The most enraging part about this entire Zimmerman debacle is that the it took two and a half months for the Florida State Prosecution to muster up the nerve and the sense to actually press charges against Zimmerman. Then, to add insult to injury, the State Prosecution only tried him with SECOND-degree murder. Zimmerman’s murder of Treyvon was intentional and premeditated. He saw the unarmed minor and, according to his call to the police, chased innocent Treyvon Martin for two minutes until finally shooting him to death.

According to the Stand Your Ground policy, if Treyvon Martin had indulged in Florida’s absurd Concealed [firearm] Carry License, he would have been justified in shooting Zimmerman, who actually WAS menacing Treyvon Martin’s life…

Will the madness ever end?

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Comments

6 Responses to “Opinion: Standing My Ground on ‘Stand Your Ground’”

  1. mringler on April 26th, 2012 12:05 pm

    It’s sad, but interesting to see how a good-idea can be so sloppily be turned into a very dangerous reality. I’m glad the legal system recognizes the need for self defense, but is both disappointing and frightening that it’s turned out to support trigger-happy people.

    josephrabinovitsj Reply:

    Self defense is indeed an issue that must be addressed by the government with caution. However, I don’t understand what the government was THINKING would happen by allowing for people to take lethal action based upon mere hunches regarding any sort of hostility. Instead, I believe that the best legislation out there in the way of self-defense policies is that of California, where malicious intent of an aggressor must be proven and the victim must attempt to flee the aggressor before he/she can take lethal action against said agressor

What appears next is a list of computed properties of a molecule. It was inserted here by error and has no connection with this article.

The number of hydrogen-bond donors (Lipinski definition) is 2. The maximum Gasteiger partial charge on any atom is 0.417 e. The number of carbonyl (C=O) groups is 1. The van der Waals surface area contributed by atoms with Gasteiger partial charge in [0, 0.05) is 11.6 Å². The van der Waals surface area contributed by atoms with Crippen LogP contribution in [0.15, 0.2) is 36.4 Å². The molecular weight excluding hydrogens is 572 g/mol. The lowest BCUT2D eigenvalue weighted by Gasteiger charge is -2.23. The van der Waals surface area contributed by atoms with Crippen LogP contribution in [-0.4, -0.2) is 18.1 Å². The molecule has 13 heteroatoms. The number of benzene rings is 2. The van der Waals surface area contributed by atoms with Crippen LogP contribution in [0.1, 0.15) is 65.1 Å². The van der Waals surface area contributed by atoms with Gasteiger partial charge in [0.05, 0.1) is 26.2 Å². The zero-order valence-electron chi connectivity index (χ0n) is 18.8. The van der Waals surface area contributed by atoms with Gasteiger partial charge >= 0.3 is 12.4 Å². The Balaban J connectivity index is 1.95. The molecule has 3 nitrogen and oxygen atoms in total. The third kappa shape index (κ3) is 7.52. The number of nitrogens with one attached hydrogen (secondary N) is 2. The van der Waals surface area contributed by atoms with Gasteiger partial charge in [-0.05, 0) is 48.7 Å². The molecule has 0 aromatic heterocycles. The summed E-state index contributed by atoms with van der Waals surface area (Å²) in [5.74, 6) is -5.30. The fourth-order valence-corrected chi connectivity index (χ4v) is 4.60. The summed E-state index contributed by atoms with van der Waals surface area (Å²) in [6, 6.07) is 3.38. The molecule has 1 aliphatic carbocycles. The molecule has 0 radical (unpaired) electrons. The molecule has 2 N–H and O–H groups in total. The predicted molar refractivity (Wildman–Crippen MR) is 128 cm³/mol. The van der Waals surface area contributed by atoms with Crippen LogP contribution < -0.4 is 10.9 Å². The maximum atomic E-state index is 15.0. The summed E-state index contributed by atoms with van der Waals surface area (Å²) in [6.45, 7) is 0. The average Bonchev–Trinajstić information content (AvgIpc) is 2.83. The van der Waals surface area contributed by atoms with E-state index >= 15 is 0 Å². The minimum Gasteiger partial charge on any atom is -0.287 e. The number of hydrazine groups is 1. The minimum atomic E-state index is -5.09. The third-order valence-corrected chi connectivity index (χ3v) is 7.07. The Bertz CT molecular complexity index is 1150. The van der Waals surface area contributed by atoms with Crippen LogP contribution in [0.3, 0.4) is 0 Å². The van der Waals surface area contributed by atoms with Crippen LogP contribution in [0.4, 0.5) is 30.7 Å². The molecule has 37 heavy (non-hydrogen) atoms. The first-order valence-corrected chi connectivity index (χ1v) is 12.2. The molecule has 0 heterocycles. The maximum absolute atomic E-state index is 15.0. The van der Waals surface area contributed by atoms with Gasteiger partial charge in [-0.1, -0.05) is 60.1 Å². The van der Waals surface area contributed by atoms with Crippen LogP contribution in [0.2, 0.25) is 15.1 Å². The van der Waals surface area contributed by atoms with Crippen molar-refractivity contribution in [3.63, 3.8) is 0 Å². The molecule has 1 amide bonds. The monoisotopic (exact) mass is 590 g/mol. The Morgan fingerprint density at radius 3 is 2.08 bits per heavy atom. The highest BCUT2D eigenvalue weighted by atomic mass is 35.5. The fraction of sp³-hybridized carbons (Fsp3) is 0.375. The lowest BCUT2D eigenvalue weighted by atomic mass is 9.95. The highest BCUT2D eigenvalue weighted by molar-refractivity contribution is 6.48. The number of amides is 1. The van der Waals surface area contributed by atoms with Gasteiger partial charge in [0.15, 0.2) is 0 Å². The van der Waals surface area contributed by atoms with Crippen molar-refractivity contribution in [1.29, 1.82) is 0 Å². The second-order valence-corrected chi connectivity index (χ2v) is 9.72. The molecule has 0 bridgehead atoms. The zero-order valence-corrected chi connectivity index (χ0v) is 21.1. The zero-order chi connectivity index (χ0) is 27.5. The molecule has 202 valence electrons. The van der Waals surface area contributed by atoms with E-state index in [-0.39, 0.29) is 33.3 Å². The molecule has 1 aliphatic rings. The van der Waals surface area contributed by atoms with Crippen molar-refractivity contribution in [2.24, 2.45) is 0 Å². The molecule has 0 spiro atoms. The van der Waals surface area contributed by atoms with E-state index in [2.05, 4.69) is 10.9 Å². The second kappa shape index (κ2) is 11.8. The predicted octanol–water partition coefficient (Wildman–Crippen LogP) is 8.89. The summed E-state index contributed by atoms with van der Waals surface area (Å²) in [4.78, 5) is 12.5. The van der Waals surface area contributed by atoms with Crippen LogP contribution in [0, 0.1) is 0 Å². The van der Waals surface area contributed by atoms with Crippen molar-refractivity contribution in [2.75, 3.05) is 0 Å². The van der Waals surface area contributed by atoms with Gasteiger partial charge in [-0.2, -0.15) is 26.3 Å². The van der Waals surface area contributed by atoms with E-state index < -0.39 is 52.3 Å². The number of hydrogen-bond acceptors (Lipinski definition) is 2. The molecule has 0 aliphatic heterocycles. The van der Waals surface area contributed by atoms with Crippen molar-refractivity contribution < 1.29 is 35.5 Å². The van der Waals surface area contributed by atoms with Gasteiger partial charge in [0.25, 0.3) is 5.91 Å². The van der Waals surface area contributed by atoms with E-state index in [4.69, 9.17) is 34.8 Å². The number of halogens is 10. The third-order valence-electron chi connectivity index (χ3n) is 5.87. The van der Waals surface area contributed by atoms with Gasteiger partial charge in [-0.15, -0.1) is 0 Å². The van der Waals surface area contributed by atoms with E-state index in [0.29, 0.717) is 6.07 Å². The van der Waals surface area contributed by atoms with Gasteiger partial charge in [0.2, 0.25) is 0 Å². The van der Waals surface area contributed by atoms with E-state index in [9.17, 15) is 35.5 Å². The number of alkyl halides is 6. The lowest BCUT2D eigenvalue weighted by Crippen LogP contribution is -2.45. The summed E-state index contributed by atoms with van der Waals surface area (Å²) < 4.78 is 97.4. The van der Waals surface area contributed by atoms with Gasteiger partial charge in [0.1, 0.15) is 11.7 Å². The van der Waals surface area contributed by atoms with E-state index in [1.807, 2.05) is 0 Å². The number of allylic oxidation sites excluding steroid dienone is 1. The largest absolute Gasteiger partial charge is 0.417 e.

2. amacfarlane on April 27th, 2012 4:58 pm

    It is truly a terrifying law, But it has sparked commentary in the New Yorker: http://www.condenaststore.com/-sp/How-much-ground-do-you-want-to-stand-New-Yorker-Cartoon-Prints_i8770834_.htm

    josephrabinovitsj Reply:

    And some great commentary that is! the New Yorker has a very valid point: is the only reason anybody would sell assault weapons to the public is to allow people to take advantage of the stand your ground law? That is just absolutely absurd to me.

  3. coneel on April 30th, 2012 2:59 pm

    Although I think that Zimmerman had no right to shoot Martin, I was disgusted to see although posts and pictures on facebook condemning Zimmerman to hell and other profanities. Its sickening that people who no next to nothing on the matter would be so quick to condemn a man with a wife and kids who may truly have been trying to defend himself.

    josephrabinovitsj Reply:

    I does agree, the sitch-hunt like condemnation of Zimmerman is too much and I do not condone cob-like mentality as it can be used as a dangerous tool. However, the fact that Zimmerman had a family is beside the point. Charles Manson was a family man himself and he was a mass murderer. Zimmerman’s family does not change the fact that he chased Treyvon Martin, who in fact did not have any weapon on his person, for two minutes. That does not constitute self-defense to any standard.